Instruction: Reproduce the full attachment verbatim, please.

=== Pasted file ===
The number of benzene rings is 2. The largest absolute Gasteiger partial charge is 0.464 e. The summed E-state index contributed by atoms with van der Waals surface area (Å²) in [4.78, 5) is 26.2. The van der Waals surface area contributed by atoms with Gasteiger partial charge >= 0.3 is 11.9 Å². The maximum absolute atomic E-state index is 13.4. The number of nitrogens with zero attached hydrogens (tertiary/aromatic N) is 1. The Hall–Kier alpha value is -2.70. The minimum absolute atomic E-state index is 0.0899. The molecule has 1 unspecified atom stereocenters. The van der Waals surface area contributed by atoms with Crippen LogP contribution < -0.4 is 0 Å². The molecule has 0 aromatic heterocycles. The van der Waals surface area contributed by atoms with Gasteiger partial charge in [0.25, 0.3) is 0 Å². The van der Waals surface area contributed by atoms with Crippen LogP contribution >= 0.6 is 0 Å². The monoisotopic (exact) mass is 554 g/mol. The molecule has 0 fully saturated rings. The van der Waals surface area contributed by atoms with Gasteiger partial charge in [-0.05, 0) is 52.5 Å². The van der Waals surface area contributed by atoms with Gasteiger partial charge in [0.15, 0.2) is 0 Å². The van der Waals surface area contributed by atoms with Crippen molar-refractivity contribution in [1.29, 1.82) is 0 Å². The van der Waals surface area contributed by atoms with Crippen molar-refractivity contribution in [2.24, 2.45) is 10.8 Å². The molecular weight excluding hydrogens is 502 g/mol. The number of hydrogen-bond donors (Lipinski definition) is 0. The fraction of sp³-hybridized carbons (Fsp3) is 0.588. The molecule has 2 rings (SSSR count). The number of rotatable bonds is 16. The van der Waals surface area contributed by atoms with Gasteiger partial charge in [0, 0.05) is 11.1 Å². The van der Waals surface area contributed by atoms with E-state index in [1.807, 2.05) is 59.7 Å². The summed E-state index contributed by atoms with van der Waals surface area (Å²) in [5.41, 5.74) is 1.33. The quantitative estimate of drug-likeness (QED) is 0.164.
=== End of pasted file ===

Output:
The number of benzene rings is 2. The largest absolute Gasteiger partial charge is 0.464 e. The summed E-state index contributed by atoms with van der Waals surface area (Å²) in [4.78, 5) is 26.2. The van der Waals surface area contributed by atoms with Gasteiger partial charge >= 0.3 is 11.9 Å². The maximum absolute atomic E-state index is 13.4. The number of nitrogens with zero attached hydrogens (tertiary/aromatic N) is 1. The Hall–Kier alpha value is -2.70. The minimum absolute atomic E-state index is 0.0899. The molecule has 1 unspecified atom stereocenters. The van der Waals surface area contributed by atoms with Crippen LogP contribution < -0.4 is 0 Å². The molecule has 0 aromatic heterocycles. The van der Waals surface area contributed by atoms with Gasteiger partial charge in [0.25, 0.3) is 0 Å². The van der Waals surface area contributed by atoms with Crippen LogP contribution >= 0.6 is 0 Å². The monoisotopic (exact) mass is 554 g/mol. The molecule has 0 fully saturated rings. The van der Waals surface area contributed by atoms with Gasteiger partial charge in [-0.05, 0) is 52.5 Å². The van der Waals surface area contributed by atoms with Gasteiger partial charge in [0.15, 0.2) is 0 Å². The van der Waals surface area contributed by atoms with Crippen molar-refractivity contribution in [1.29, 1.82) is 0 Å². The van der Waals surface area contributed by atoms with Crippen molar-refractivity contribution in [2.24, 2.45) is 10.8 Å². The molecular weight excluding hydrogens is 502 g/mol. The number of hydrogen-bond donors (Lipinski definition) is 0. The fraction of sp³-hybridized carbons (Fsp3) is 0.588. The molecule has 2 rings (SSSR count). The number of rotatable bonds is 16. The van der Waals surface area contributed by atoms with Gasteiger partial charge in [0, 0.05) is 11.1 Å². The van der Waals surface area contributed by atoms with E-state index in [1.807, 2.05) is 59.7 Å². The summed E-state index contributed by atoms with van der Waals surface area (Å²) in [5.41, 5.74) is 1.33. The quantitative estimate of drug-likeness (QED) is 0.164.